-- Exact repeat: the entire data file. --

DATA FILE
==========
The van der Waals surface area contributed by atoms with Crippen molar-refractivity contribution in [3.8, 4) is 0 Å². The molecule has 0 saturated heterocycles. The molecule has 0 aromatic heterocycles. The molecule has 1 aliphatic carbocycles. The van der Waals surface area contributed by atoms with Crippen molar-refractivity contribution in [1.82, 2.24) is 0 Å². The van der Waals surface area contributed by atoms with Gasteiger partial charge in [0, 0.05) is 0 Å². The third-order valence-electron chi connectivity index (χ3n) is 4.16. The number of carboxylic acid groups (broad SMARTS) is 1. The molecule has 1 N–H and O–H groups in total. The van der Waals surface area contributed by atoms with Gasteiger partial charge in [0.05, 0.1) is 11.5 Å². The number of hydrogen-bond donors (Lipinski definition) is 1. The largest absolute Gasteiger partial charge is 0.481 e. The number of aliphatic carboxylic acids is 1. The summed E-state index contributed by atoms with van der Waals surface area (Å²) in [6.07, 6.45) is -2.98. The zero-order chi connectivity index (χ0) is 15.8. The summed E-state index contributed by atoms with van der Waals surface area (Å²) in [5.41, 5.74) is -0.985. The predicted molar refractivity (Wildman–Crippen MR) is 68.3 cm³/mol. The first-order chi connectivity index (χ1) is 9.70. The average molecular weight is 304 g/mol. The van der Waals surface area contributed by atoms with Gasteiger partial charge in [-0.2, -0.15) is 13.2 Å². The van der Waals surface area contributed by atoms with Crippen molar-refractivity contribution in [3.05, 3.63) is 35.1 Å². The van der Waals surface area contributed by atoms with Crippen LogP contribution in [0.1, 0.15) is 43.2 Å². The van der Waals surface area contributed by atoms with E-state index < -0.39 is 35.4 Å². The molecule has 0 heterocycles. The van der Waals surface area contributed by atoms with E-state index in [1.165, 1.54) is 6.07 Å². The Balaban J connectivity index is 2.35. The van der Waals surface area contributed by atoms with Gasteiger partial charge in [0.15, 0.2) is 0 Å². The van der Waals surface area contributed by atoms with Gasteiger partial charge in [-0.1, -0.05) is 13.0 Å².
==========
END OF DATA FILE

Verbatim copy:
The van der Waals surface area contributed by atoms with Crippen molar-refractivity contribution in [3.8, 4) is 0 Å². The molecule has 0 saturated heterocycles. The molecule has 0 aromatic heterocycles. The molecule has 1 aliphatic carbocycles. The van der Waals surface area contributed by atoms with Crippen molar-refractivity contribution in [1.82, 2.24) is 0 Å². The van der Waals surface area contributed by atoms with Gasteiger partial charge in [0, 0.05) is 0 Å². The third-order valence-electron chi connectivity index (χ3n) is 4.16. The number of carboxylic acid groups (broad SMARTS) is 1. The molecule has 1 N–H and O–H groups in total. The van der Waals surface area contributed by atoms with Gasteiger partial charge in [0.05, 0.1) is 11.5 Å². The number of hydrogen-bond donors (Lipinski definition) is 1. The largest absolute Gasteiger partial charge is 0.481 e. The number of aliphatic carboxylic acids is 1. The summed E-state index contributed by atoms with van der Waals surface area (Å²) in [6.07, 6.45) is -2.98. The zero-order chi connectivity index (χ0) is 15.8. The summed E-state index contributed by atoms with van der Waals surface area (Å²) in [5.41, 5.74) is -0.985. The predicted molar refractivity (Wildman–Crippen MR) is 68.3 cm³/mol. The first-order chi connectivity index (χ1) is 9.70. The average molecular weight is 304 g/mol. The van der Waals surface area contributed by atoms with Gasteiger partial charge in [-0.2, -0.15) is 13.2 Å². The van der Waals surface area contributed by atoms with Crippen molar-refractivity contribution in [3.05, 3.63) is 35.1 Å². The van der Waals surface area contributed by atoms with Crippen LogP contribution in [0.1, 0.15) is 43.2 Å². The van der Waals surface area contributed by atoms with E-state index < -0.39 is 35.4 Å². The molecule has 0 heterocycles. The van der Waals surface area contributed by atoms with E-state index in [1.165, 1.54) is 6.07 Å². The Balaban J connectivity index is 2.35. The van der Waals surface area contributed by atoms with Gasteiger partial charge in [0.15, 0.2) is 0 Å². The van der Waals surface area contributed by atoms with Gasteiger partial charge in [-0.1, -0.05) is 13.0 Å².